We insulate ourselves from opinions that might wobble our soapboxes. Our opinions should not be immovable objects.
5. Nursery University: Begun in Manhattan, there's a concerning education movement afoot in Shelby's view : Parents are feeling the need to getting kids into premiere educational institutions in their preschool years, paying the equivalent of a year's college tuition to get them into the preschool of their choice. Speaker questions whether these placements are truly critical for future success, as trends toward earlier competitiveness intensify. The pattern is exacerbating educational inequalities.
Such parents might reexamine their educational priorities and let kids be kids.
|The commons is abuzz between rounds of the MSHSL State Speech Tournament.|
A definitive conclusion:
"If we are to keep our position as a world leader, we need to take the time to get a deeper understanding of that world."
7. Direct Election Dreams: Isaiah would like to see a one person, one vote voting system in America. Our electoral system, the result of a political compromise over a 200 years ago, has had devastating effects on politics and is detrimental to our election process. Five Presidents from Jefferson to Bush have taken office without a majority of the popular vote.
Through it's "winner take all" effect, it distances too many people from the voting process. The electoral college doesn't allow third-party candidates to compete. As support, Isaiah provides the statistic that nationally in 1908, voter participation stood at 60%, while in 2008, that figure was just 41%.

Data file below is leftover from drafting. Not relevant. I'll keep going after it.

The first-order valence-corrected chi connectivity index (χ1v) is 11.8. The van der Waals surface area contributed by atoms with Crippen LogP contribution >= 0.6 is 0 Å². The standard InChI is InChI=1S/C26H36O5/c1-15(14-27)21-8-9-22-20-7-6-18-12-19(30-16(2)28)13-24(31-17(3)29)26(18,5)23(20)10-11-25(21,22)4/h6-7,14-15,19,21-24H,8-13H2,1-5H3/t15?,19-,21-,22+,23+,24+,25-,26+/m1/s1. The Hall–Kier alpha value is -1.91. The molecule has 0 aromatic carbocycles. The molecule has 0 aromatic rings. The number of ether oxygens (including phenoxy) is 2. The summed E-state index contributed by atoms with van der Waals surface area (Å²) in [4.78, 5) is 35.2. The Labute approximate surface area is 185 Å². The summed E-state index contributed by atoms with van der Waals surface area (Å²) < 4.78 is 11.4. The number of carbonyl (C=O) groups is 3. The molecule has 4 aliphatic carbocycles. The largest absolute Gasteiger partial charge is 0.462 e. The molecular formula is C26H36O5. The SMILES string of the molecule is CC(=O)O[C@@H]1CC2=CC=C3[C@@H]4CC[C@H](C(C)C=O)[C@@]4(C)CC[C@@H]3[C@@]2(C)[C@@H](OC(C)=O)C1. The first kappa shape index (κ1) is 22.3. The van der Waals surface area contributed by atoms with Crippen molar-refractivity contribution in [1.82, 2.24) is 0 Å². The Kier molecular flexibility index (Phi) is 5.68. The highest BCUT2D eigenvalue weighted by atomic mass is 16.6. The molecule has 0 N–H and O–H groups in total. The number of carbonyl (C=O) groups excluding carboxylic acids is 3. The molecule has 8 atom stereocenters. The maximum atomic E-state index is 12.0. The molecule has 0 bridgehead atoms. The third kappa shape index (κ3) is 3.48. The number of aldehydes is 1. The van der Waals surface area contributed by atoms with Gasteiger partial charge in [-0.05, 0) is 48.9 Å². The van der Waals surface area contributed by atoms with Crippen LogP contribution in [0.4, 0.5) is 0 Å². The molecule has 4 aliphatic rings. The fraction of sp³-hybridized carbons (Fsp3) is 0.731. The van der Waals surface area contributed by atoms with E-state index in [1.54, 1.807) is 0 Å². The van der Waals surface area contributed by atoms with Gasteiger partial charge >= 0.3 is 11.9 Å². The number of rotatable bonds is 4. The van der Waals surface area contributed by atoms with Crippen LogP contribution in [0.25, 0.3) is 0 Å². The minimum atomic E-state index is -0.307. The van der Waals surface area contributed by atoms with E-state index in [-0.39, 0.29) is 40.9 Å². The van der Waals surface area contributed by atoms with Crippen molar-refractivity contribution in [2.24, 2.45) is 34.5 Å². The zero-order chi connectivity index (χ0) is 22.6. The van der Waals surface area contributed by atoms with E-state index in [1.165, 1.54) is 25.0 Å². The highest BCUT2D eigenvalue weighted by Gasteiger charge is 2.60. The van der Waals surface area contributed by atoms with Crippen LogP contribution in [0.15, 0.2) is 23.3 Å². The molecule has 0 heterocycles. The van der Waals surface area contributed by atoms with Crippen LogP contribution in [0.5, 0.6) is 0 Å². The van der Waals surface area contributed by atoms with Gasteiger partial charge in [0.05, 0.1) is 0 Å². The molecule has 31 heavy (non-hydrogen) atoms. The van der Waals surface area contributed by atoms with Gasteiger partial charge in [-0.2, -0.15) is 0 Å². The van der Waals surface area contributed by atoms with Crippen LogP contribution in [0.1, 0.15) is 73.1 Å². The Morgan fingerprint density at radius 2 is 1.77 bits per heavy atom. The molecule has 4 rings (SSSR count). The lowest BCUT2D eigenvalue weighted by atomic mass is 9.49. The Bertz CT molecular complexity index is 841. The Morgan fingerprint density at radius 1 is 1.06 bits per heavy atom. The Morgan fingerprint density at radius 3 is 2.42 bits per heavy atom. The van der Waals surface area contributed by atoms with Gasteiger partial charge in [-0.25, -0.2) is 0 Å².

Big backers of the notion include 1962 US Supreme Court Chief Justice Earl Warren and John B Anderson who wrote "The Electoral College Should be Abolished."
8. I Kinda Maybe Sorta Like You
We aren't committing ourselves to quality, direct, or sincere communication posited Priyanka. Instead of expressing our thoughts and feelings, we are repressing them. We are not always honest, for fear of being insensitive to others. Being too nice/too caring can be counterproductive, and the thought of rejection keeps us imprisoned from addressing important situations.
A galvanizing 2009 statistic suggests that 67% of us either don't express what's on our mind or we "change" our minds to agree with everyone else.
There are worse feelings out there than "rejection" and "regret" is one of them.
So polished and so convincing are each of the Class A's Great 8 Original Orators in the final round of the tournament.
A person can't help but believe the future will be brighter when these people are in positions of leadership.
Read about the State's First 4-time champion in the informative speech category and the overall 2011 State Speech Tournament Recap. The first is under the "John's Journal" tab at the linked page.